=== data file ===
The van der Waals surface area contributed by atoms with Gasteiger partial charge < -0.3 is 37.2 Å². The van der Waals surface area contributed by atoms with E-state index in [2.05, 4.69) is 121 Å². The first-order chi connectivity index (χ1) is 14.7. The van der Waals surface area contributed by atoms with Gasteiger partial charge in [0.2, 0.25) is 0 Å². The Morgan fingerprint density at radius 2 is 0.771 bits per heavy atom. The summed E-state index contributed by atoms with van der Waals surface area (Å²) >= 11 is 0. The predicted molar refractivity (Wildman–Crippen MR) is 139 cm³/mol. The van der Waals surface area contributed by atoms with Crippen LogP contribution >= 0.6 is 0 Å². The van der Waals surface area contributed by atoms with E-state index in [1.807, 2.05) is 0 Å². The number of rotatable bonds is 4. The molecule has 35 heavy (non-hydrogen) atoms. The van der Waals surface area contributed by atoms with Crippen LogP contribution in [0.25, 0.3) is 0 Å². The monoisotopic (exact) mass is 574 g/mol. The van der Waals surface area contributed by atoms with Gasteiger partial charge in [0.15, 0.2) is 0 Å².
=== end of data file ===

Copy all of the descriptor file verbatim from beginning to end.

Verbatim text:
The van der Waals surface area contributed by atoms with Gasteiger partial charge < -0.3 is 37.2 Å². The van der Waals surface area contributed by atoms with E-state index in [2.05, 4.69) is 121 Å². The first-order chi connectivity index (χ1) is 14.7. The van der Waals surface area contributed by atoms with Gasteiger partial charge in [0.2, 0.25) is 0 Å². The Morgan fingerprint density at radius 2 is 0.771 bits per heavy atom. The summed E-state index contributed by atoms with van der Waals surface area (Å²) >= 11 is 0. The predicted molar refractivity (Wildman–Crippen MR) is 139 cm³/mol. The van der Waals surface area contributed by atoms with Crippen LogP contribution >= 0.6 is 0 Å². The van der Waals surface area contributed by atoms with E-state index in [1.807, 2.05) is 0 Å². The number of rotatable bonds is 4. The molecule has 35 heavy (non-hydrogen) atoms. The van der Waals surface area contributed by atoms with Crippen LogP contribution in [0.25, 0.3) is 0 Å². The monoisotopic (exact) mass is 574 g/mol. The van der Waals surface area contributed by atoms with Gasteiger partial charge in [0.15, 0.2) is 0 Å².